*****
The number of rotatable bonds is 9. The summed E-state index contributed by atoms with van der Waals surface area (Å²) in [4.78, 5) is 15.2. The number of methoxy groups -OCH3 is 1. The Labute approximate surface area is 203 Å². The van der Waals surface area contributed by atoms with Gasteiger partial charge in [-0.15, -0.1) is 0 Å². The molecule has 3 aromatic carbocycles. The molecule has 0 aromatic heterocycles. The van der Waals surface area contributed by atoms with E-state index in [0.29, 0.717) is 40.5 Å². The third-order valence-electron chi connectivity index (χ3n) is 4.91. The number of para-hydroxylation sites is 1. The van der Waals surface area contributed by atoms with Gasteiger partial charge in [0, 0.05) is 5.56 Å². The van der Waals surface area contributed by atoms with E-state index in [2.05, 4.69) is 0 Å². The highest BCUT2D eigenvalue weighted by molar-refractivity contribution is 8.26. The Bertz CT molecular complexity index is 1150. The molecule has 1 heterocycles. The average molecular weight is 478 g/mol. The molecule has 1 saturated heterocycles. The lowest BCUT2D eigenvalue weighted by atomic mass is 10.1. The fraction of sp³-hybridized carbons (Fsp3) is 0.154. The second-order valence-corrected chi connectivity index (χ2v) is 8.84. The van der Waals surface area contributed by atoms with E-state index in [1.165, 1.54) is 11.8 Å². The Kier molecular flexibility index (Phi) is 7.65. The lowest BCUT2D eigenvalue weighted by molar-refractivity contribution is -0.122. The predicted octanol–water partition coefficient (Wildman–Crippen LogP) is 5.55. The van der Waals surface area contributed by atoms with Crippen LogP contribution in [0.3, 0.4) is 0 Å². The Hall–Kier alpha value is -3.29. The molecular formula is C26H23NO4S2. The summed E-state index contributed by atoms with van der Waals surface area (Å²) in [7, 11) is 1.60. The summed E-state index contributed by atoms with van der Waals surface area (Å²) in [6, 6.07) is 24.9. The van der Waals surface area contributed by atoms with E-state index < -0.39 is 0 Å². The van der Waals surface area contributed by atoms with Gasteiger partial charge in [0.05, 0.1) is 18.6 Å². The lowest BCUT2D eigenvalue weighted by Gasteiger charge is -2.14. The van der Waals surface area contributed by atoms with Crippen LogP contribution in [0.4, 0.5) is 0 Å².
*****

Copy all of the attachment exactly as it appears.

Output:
The number of rotatable bonds is 9. The summed E-state index contributed by atoms with van der Waals surface area (Å²) in [4.78, 5) is 15.2. The number of methoxy groups -OCH3 is 1. The Labute approximate surface area is 203 Å². The van der Waals surface area contributed by atoms with Gasteiger partial charge in [-0.15, -0.1) is 0 Å². The molecule has 3 aromatic carbocycles. The molecule has 0 aromatic heterocycles. The van der Waals surface area contributed by atoms with E-state index in [0.29, 0.717) is 40.5 Å². The third-order valence-electron chi connectivity index (χ3n) is 4.91. The number of para-hydroxylation sites is 1. The van der Waals surface area contributed by atoms with Gasteiger partial charge in [0, 0.05) is 5.56 Å². The van der Waals surface area contributed by atoms with E-state index in [2.05, 4.69) is 0 Å². The highest BCUT2D eigenvalue weighted by molar-refractivity contribution is 8.26. The Bertz CT molecular complexity index is 1150. The molecule has 1 heterocycles. The average molecular weight is 478 g/mol. The molecule has 1 saturated heterocycles. The lowest BCUT2D eigenvalue weighted by atomic mass is 10.1. The fraction of sp³-hybridized carbons (Fsp3) is 0.154. The second-order valence-corrected chi connectivity index (χ2v) is 8.84. The van der Waals surface area contributed by atoms with E-state index in [1.165, 1.54) is 11.8 Å². The Kier molecular flexibility index (Phi) is 7.65. The lowest BCUT2D eigenvalue weighted by molar-refractivity contribution is -0.122. The predicted octanol–water partition coefficient (Wildman–Crippen LogP) is 5.55. The van der Waals surface area contributed by atoms with Crippen LogP contribution in [0.3, 0.4) is 0 Å². The Hall–Kier alpha value is -3.29. The molecular formula is C26H23NO4S2. The summed E-state index contributed by atoms with van der Waals surface area (Å²) in [7, 11) is 1.60. The summed E-state index contributed by atoms with van der Waals surface area (Å²) in [6, 6.07) is 24.9. The van der Waals surface area contributed by atoms with E-state index < -0.39 is 0 Å². The van der Waals surface area contributed by atoms with Gasteiger partial charge in [0.05, 0.1) is 18.6 Å². The lowest BCUT2D eigenvalue weighted by Gasteiger charge is -2.14. The van der Waals surface area contributed by atoms with Crippen LogP contribution in [0.4, 0.5) is 0 Å².